Setting the tone for their relationship for the rest of the series, Snape's first words to Harry Potter are in the form of an unreasonable demand of obscure knowledge. "What would I get if I added powdered root of asphodel to an infusion of wormwood?" It's as though someone asked you how many bagels it takes to get to Connecticut -- this is nonsense moon language that no one could possibly understand (except maybe Hermione).
Buit there's more to that question than the dickish exterior. To unpack the true meaning of the statement, you have to root through Victorian Flower Language, which I assume was Rowling's minor at the British version of DeVry University. See, an "asphodel" is a flower from the lily family, meaning "my regrets follow you to the grave." And wormwood is taken to mean "absence."
So when you spell it out literally, Snape was really saying "I bitterly regret Lily's death."
So while Snape always wore his asshole facade, he reached out to Harry on his very first day. That, or Snape was trying to tell Harry that his mom was way better than he ever could be. It's hard to tell with that guy.
Like everything in the Harry Potter universe, the entrance to Dumbledore's office entrance is ridiculously ornate and beautiful. There couldn't be a ramp or a few steps, no -- you have to face this giant bronze griffin and ride a magical winding staircase before you get to the actual door.
You could almost say it was a griffin...door. Get it, because Gryffindor is a house at Hogwarts, and Dumbledore has a "griffin door." They sound the same, see.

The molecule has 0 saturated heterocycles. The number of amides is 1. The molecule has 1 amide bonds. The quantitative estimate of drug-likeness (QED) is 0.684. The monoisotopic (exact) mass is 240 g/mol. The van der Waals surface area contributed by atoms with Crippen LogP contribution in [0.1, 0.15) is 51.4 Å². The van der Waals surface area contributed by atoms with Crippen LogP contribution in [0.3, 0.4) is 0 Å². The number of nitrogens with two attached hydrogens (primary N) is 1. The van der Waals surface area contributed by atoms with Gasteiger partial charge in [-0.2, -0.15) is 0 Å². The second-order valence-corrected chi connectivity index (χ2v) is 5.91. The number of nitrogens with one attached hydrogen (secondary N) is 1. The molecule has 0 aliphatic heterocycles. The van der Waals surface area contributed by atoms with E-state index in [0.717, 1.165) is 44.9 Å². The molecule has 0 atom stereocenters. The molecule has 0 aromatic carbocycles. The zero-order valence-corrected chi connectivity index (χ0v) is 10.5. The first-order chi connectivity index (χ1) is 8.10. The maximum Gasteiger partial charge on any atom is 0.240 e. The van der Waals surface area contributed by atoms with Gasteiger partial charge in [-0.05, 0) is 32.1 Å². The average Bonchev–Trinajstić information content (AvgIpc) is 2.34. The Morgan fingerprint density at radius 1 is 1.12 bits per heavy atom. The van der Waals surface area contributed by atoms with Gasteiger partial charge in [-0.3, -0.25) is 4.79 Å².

Oh, you already knew what puns were? You understood the meaning of the jokey easter egg long before I even said anything? I should really move on and stop embarrassing myself?
Poor Dobby. Of all the things that producers decided to spend millions of dollars on in CGI, "half-naked skin goblin" just didn't rate high enough. When translating the series to film, most of Dobby's plot points were given to the bucktooth-rube-turned-beautiful-swan-man Neville Longbottom.
So despite being in most of the books, Dobby only made it into two movies: Chamber of Secrets and Deathly Hallows Part 1. But if you've got a sharp eye, you might be able to see Dobby get a cameo in Goblet of Fire.
Excited at the sights and sounds of the Quidditch World Cup, Ginny yells "Look!" Just as she points, we see two house elves, each astride their own llama. One bears a striking resemblance to Dobby, and while we don't know the other, some have suggested that it's Winky, the book-only female house elf. It's a pretty neat blink-and-you'll-miss-it easter egg, but if I'm being honest, I'm still a little sad that "two house elves, each astride their own llama" is probably the best sentence I'll ever write.
There's some debate online as to whether that's really Dobby, but this blurry, Bigfooty screengrab certainly looks like him.
It's nice to know that, even though he didn't make the cut in the movies, Dobby still made out pretty well.
You know, until the part where he died.